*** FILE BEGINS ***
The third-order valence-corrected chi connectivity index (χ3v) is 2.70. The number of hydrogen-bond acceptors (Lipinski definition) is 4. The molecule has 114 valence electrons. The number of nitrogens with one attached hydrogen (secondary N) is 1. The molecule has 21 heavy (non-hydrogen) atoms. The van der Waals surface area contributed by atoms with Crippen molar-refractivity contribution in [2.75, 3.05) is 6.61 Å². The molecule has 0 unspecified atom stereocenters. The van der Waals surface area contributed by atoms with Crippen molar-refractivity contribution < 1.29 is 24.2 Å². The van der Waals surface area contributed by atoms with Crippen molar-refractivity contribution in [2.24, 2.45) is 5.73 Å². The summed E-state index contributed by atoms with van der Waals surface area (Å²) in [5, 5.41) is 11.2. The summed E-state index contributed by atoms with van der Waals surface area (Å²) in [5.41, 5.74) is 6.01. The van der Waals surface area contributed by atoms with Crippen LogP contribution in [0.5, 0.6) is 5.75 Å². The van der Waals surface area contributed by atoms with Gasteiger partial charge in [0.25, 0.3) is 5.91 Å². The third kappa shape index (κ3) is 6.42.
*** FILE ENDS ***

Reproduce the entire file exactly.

The third-order valence-corrected chi connectivity index (χ3v) is 2.70. The number of hydrogen-bond acceptors (Lipinski definition) is 4. The molecule has 114 valence electrons. The number of nitrogens with one attached hydrogen (secondary N) is 1. The molecule has 21 heavy (non-hydrogen) atoms. The van der Waals surface area contributed by atoms with Crippen molar-refractivity contribution in [2.75, 3.05) is 6.61 Å². The molecule has 0 unspecified atom stereocenters. The van der Waals surface area contributed by atoms with Crippen molar-refractivity contribution < 1.29 is 24.2 Å². The van der Waals surface area contributed by atoms with Crippen molar-refractivity contribution in [2.24, 2.45) is 5.73 Å². The summed E-state index contributed by atoms with van der Waals surface area (Å²) in [5, 5.41) is 11.2. The summed E-state index contributed by atoms with van der Waals surface area (Å²) in [5.41, 5.74) is 6.01. The van der Waals surface area contributed by atoms with Crippen LogP contribution in [0.5, 0.6) is 5.75 Å². The van der Waals surface area contributed by atoms with Gasteiger partial charge in [0.25, 0.3) is 5.91 Å². The third kappa shape index (κ3) is 6.42.